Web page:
Barence writes "Internet Explorer 8 will no longer replace the default browser when a user selects the 'Use express settings' option during installation. Back in May, Mozilla and Opera accused Microsoft of force-feeding users Internet Explorer 8 through the Automatic Updates process. The object of their ire was the 'Use express settings' option which automatically sets Internet Explorer 8 as the default browser. The option was already ticked when Automatic Updates offered users the choice to upgrade their browser. 'We heard a lot of feedback from a lot of different people and groups and decided to make the user choice of the default browser even more explicit,' notes Microsoft in a blog post."

Eye In the Sky For City Crime Fighting 389

Tiger4 writes "The mayor of the City of Lancaster in the Antelope Valley of southern California is considering a high-definition video flying platform to aid in crime fighting. The aircraft, would circle the city constantly, able to zoom in on activity spots instantly. 'You never know when you are being watched or followed. It would be stupid to commit a crime. You see it with such detail,' said Mayor R. Rex Parris, who took a ride last week in a camera-equipped airplane with pilot Dick Rutan. 'I have every hope that Lancaster will be the first city to deploy it. I've never been so excited about anything.' Dick Rutan is the same pilot who flew around the world non-stop in the Voyager, custom built by his brother Burt Rutan at Scaled Composites in Mojave." The aircraft is nothing special, a garden-variety Cessna or the like, but "the camera is an example of technology developed for and used by the military making a transition to civilian applications, Rutan said."
The Internet

Examining the HTML 5 Video Codec Debate 459

Ars Technica has a great breakdown of the codec debate for the HTML 5 video element. Support for the new video element seems to be split into two main camps, Ogg Theora and H.264, and the inability to find a solution has HTML 5 spec editor Ian Hickson throwing in the towel. "Hickson outlined the positions of each major browser vendor and explained how the present impasse will influence the HTML 5 standard. Apple and Google favor H.264 while Mozilla and Opera favor Ogg Theora. Google intends to ship its browser with support for both codecs, which means that Apple is the only vendor that will not be supporting Ogg. 'After an inordinate amount of discussions, both in public and privately, on the situation regarding codecs for and in HTML5, I have reluctantly come to the conclusion that there is no suitable codec that all vendors are willing to implement and ship,' Hickson wrote. 'I have therefore removed the two subsections in the HTML5 spec in which codecs would have been required, and have instead left the matter undefined.'"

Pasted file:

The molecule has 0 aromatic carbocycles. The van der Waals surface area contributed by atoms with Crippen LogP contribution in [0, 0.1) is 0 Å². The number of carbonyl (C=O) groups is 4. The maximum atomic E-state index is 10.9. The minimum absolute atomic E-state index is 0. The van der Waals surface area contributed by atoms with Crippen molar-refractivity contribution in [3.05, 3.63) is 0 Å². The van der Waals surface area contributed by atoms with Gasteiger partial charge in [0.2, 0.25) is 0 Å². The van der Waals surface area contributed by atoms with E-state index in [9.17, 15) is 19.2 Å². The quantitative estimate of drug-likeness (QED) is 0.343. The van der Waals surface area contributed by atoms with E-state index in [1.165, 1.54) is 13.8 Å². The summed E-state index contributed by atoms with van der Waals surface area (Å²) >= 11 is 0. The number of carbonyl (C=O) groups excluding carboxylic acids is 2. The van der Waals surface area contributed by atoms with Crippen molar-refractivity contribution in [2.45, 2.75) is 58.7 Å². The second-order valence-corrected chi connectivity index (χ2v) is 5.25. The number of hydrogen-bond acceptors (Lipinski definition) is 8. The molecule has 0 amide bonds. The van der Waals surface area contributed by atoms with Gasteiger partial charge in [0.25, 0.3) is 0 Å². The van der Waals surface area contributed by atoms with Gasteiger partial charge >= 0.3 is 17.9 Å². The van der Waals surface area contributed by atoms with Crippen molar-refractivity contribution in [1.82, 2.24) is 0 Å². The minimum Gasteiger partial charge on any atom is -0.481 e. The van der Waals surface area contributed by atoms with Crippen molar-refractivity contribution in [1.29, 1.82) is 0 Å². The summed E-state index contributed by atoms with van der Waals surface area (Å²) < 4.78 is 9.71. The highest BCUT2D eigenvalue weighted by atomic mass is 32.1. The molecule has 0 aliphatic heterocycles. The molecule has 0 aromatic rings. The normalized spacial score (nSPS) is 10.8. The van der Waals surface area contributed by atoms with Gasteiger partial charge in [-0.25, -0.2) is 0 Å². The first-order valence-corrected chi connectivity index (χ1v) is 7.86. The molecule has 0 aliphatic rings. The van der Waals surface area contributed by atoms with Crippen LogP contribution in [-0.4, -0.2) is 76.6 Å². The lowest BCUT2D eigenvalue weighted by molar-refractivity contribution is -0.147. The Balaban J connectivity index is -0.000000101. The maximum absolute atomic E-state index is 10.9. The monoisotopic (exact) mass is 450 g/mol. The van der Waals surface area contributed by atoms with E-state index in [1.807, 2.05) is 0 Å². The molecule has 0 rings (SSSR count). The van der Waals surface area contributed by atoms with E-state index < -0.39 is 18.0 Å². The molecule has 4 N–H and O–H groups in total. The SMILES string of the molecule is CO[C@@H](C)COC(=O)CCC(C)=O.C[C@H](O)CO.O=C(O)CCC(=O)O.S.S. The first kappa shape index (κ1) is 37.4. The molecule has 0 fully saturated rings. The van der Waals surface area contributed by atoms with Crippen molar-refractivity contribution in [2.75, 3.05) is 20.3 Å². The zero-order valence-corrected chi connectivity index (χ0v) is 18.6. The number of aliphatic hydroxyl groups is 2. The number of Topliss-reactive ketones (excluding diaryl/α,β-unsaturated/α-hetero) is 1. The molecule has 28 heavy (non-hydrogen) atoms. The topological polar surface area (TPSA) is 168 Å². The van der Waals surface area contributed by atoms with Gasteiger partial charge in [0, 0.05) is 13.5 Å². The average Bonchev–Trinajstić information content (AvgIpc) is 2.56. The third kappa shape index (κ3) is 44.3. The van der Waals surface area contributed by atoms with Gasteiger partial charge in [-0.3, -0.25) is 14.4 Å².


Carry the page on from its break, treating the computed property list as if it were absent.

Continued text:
Good PDF Reader Device With Internet Browsing? 167

ranjix writes "I need a handheld device which would allow me to read ebooks and/or browse the internet while actively and intensely laying in the hammock (and Yes, I do have a hammock in my mom's basement). I'll try to sum up the basic requirements: (good) PDF reader (and ebooks of whatever sort), WiFi connectivity and Internet browser, screen minimum 4.5", readable in sunlight, etc, fairly responsive, at least 4-5 hours battery. Obviously I looked at the usual suspects: Kindle/Amazon tries to grab one into the proprietary formats and their own network (while other ebook readers don't really browse the internet), laptops/netbooks are pretty hard to hold, and the UMPC arena seems a hodge-podge of 'to be released' (Viliv S5? Aigo whatever?) with 'seriously expensive' (Sony, OQO) or plain 'we recommend you don't buy' (Samsung Q1Ex). Is there anything else I could use in the given circumstances?"

May all your PUSHes be POPped.